In order to rid themselves from any sciatic pain, most people avoid poses such as the baddha konasana (also called ‘cobbler’s pose’) which helps to tighten one’s deep hip rotators by actively rotating one’s thigh outward.
On the other hand, the poses that should be used are the ones which passively stretch one’s hip (and one’s thigh is rotated externally), as this is what helps us get rid of the sciatic pain.
5. Modified Gomukhasana
This yoga pose, also referred to as ‘cow’s face pose’ is a great example of passively stretching one’s hip rotators. Your starting position is a sitting one on the ground, with both your legs extended forward.
Proceed by bending the right knee and bringing the right leg over and across the left leg.
Now by using your hand just draw the right foot as close to the outer left hip as you can. Next, move the left foot to the right across your midline. Using both hands placed on the floor, proceed by lifting and wiggling the hips until the knees are stacked.
The right knee should be above the left. Hold the right foot still using your left hand. Breathing in, lengthen and lift going through the spine to your head’s crown. While exhaling, try folding forward and bring the chest towards the knee.
Your neck should be relaxed and outstretched. Keeping your spine extended, try and move like you are bringing the navel towards the knee. Now just hold this yoga pose from a few short moments to 1 minute (or even more), then simply repeat the whole process with the other side as well.
6. Hip Stretch – King Pigeon Pose
Raja kapotasana (or some also called it ‘king pigeon pose’) can freely be titled the strongest of all the piriformis stretches.
Your starting position is on your knees and hands. Proceed by bringing the right knee out to the right. You should also bring the right foot forward, at least until the heel is aligned with the left hip. The shin should also be at about a 45 ° angle.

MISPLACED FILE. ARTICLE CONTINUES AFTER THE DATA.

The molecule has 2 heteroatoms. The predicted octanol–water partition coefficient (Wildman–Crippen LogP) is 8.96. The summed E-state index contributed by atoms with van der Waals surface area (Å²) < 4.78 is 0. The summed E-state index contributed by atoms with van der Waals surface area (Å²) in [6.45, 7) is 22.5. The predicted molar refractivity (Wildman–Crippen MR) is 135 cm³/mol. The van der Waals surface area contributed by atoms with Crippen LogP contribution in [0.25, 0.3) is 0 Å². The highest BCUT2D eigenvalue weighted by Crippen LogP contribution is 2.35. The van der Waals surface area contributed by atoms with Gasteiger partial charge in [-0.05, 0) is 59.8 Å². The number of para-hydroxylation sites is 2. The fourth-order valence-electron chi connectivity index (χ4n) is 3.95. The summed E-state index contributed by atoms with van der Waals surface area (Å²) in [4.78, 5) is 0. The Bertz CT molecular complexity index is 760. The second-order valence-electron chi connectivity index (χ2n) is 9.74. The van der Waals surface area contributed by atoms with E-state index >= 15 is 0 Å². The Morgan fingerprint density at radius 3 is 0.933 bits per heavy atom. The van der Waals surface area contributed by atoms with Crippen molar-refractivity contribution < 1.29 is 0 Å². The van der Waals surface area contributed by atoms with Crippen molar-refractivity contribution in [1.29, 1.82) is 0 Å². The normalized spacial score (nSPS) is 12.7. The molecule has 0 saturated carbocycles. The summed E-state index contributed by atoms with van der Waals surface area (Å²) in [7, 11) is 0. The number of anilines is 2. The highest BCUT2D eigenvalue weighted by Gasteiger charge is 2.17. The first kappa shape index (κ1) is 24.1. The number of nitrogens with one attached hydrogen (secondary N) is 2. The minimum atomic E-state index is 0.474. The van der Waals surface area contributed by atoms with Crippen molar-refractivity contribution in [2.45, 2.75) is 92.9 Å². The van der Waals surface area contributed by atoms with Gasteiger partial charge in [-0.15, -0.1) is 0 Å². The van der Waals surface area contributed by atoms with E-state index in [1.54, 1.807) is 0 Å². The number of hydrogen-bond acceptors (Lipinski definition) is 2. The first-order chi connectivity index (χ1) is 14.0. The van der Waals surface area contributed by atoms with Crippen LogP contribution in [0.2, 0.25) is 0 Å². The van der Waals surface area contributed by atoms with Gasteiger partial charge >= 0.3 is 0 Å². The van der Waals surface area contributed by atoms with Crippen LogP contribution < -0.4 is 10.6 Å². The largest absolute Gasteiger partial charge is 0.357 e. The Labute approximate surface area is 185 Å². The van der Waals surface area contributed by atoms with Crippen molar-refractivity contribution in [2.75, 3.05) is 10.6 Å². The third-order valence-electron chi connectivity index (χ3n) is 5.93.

In order to properly protect your knee, keep the foot flexed. Now lean the upper body forward and tuck the left toes under. Then walk or slide the left leg right back.
This allows the right thigh to passively rotate while the hip descends towards the ground. This is all for stretching your right piriformis. Make sure the hips are square to the mat’s front and level with the floor.
Be careful not to allow the pelvis fall to one side or turn in any way. You can support the right hip using a blanket. Now just stay in this yoga position ranging from a few short moments to a whole minute.
7. King Pigeon Pose – Easier Alternative
But remember: in case you happen to find this pose simply too difficult or intense, you can always opt for a variation instead. Namely, you can place the right leg onto a table and lean as forward as you can, making use to maintain balance on the table using both hands.
Then, just walk your left foot back. This should be easier to do than the other yoga pose.